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'The Painted Girls' review: Captivating tale of sisters' bond

"The Painted Girls" by Cathy Marie Buchannan (Riverhead, January 2013) Credit: Handout

THE PAINTED GIRLS, by Cathy Marie Buchanan. Riverhead, 353 pp., $27.95

Edgar Degas' wax-and-fabric statuette "Little Dancer Aged Fourteen" has held the curiosity of millions in its 28 bronze reproductions, but far fewer know the heart-rending history of the model, Marie van Goethem, and her sisters. In "The Painted Girls," a historically based work of fiction rich with naturalistic details of late-19th century Paris, Cathy Marie Buchanan paints the girls who spring from the page as vibrantly as a dancer's leap across a stage.

Living in the slum of lower Montmartre, the girls aspire to be dancers at the Paris Opera Ballet, a resource for urchins to save themselves from life on the streets by balancing en pointe. Practicing long hours and fighting exhaustion and malnutrition, they could earn a meager income if they remain at the lowest rank of petit rat, but they could lead lavish lives if they climb to stardom.

When the novel opens, 17-year-old Antoinette has been dismissed from the ballet school for willfulness and belligerence. Marie, unattractive and exceptionally skinny, is harder-working, achieves short-lived success and poses for Degas' statuette at age 14. But Charlotte, 7, self-absorbed, pretty, craving bright sashes, is the natural dancer.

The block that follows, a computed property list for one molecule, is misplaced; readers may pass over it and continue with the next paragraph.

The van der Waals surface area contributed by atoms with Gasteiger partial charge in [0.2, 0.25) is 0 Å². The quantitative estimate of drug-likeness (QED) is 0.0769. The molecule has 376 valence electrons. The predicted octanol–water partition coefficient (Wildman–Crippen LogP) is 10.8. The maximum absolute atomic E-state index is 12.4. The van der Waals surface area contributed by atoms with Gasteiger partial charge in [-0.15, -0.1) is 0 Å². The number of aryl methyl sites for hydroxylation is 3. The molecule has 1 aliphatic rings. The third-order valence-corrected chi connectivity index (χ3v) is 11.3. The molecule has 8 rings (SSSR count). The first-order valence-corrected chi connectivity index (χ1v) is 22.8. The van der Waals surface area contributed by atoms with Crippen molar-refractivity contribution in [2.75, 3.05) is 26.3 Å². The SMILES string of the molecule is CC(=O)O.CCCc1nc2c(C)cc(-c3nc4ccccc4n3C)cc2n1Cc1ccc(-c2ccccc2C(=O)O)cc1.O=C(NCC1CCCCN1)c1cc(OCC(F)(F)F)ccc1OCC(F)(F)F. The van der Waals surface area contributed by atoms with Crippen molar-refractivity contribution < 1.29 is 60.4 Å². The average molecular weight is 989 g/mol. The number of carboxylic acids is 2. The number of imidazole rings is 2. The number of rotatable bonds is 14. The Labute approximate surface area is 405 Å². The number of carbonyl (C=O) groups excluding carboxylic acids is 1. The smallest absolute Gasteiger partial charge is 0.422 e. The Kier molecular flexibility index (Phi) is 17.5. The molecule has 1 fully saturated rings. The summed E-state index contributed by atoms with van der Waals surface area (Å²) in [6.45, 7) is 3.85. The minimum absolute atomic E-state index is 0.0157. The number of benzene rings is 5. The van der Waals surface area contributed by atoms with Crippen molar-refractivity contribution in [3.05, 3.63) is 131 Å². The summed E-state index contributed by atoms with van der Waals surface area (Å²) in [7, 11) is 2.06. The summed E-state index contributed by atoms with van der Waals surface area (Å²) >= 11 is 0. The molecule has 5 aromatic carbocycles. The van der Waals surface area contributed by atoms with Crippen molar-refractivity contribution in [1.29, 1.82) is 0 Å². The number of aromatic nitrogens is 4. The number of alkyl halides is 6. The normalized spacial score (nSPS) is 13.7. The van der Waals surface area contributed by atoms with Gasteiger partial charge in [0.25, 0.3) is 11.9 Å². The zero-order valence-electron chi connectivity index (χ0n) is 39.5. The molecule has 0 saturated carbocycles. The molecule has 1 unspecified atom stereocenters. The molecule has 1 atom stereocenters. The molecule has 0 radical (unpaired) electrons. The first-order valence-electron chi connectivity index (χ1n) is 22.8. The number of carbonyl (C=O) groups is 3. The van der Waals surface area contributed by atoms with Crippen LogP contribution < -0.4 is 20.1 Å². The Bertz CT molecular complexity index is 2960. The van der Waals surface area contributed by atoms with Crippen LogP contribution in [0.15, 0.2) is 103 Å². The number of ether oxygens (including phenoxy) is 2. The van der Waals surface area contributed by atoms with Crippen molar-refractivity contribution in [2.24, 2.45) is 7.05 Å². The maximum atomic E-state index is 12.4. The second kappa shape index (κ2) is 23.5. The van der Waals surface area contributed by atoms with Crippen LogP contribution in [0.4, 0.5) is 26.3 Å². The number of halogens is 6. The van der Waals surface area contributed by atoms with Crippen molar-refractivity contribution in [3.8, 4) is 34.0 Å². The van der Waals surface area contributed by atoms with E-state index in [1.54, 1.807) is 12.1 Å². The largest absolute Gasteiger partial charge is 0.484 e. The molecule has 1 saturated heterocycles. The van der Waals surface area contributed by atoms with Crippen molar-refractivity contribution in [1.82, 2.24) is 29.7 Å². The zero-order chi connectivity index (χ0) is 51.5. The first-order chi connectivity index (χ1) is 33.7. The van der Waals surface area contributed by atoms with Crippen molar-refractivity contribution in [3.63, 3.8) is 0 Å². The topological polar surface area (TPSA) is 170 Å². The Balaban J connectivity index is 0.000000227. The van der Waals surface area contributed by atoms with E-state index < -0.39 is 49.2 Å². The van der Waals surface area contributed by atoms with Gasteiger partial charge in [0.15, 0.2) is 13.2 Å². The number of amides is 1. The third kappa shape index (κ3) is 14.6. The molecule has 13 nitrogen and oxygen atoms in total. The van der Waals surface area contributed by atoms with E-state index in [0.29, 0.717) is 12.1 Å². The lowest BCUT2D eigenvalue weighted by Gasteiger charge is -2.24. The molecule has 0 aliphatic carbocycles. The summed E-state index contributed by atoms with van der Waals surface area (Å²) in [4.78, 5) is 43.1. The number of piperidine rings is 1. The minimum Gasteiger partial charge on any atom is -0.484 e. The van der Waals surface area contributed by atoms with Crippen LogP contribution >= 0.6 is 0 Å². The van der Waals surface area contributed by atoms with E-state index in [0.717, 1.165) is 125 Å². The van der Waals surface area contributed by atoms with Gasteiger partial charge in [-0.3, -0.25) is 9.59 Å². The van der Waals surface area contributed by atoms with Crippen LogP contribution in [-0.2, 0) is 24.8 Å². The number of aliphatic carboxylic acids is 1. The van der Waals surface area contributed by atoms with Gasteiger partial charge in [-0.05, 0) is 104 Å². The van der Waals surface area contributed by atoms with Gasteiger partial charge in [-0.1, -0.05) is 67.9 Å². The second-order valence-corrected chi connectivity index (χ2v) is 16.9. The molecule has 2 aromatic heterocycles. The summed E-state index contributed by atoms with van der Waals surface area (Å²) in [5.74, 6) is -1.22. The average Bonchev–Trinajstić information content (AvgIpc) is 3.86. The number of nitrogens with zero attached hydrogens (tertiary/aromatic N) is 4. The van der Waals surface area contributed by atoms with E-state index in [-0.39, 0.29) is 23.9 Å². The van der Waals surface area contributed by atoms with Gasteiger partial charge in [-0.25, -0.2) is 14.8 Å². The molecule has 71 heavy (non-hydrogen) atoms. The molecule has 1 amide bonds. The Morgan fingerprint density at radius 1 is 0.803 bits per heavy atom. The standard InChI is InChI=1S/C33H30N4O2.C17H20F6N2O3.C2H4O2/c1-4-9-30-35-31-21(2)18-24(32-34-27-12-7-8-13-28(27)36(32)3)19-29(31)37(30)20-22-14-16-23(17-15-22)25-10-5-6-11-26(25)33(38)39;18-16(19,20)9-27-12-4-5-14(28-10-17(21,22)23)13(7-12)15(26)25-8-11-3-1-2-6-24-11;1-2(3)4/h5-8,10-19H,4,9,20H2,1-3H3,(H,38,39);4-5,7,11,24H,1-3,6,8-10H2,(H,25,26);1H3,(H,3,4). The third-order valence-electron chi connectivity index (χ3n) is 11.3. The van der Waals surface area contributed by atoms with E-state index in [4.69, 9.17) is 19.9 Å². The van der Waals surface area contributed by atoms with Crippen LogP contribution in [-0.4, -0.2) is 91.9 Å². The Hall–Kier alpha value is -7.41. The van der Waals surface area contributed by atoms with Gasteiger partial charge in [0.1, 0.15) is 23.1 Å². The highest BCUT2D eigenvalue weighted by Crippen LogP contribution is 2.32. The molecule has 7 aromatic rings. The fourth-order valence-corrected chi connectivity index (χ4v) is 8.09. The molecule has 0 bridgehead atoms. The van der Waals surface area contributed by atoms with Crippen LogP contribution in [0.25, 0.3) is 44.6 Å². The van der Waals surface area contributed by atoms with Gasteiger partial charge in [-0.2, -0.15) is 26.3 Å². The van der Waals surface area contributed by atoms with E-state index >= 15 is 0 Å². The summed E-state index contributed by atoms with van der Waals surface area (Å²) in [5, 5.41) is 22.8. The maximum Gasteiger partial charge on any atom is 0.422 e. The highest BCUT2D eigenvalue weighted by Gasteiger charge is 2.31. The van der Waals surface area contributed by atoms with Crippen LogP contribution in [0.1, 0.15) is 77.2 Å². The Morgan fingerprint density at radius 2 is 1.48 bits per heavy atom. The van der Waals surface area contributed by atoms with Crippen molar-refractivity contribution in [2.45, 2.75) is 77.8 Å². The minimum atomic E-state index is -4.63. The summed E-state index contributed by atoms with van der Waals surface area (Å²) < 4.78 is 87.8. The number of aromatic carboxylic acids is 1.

It's a story in the vein of 19th century naturalism, as deterministic as a Zola novel. As Buchanan reports, the Italian criminologist Cesare Lombroso theorized that certain cranial characteristics appearing in prehistoric man occur so frequently among modern criminals that they are scientific predictors of depravity: a low, sloping forehead, broad cheekbones, a forward thrust of the lower face. Poor Marie discovers this theory in a newspaper article and, since her face exhibits these characteristics, is haunted by the implications.

Degas' statuette of Marie does nothing to hide those characteristics, while her ambiguous pose -- chin elevated impertinently, arms saucily behind her back, hips thrust forward -- suggests a defiant attitude. Buchanan shows Marie unwillingly sucked into a glittering salon where wealthy subscribers to the opera ogle and interact with the performers. Lavishing money and gifts on destitute girls, the men become patrons of individual dancers. Integrating three real murderers with the three girls' histories is a brilliant act of imagination that drives the novel, producing a compelling story of yearning for love in the face of ugliness and brutality.

"The Painted Girls" is a captivating story of fate, tarnished ambition and the ultimate triumph of sister-love.

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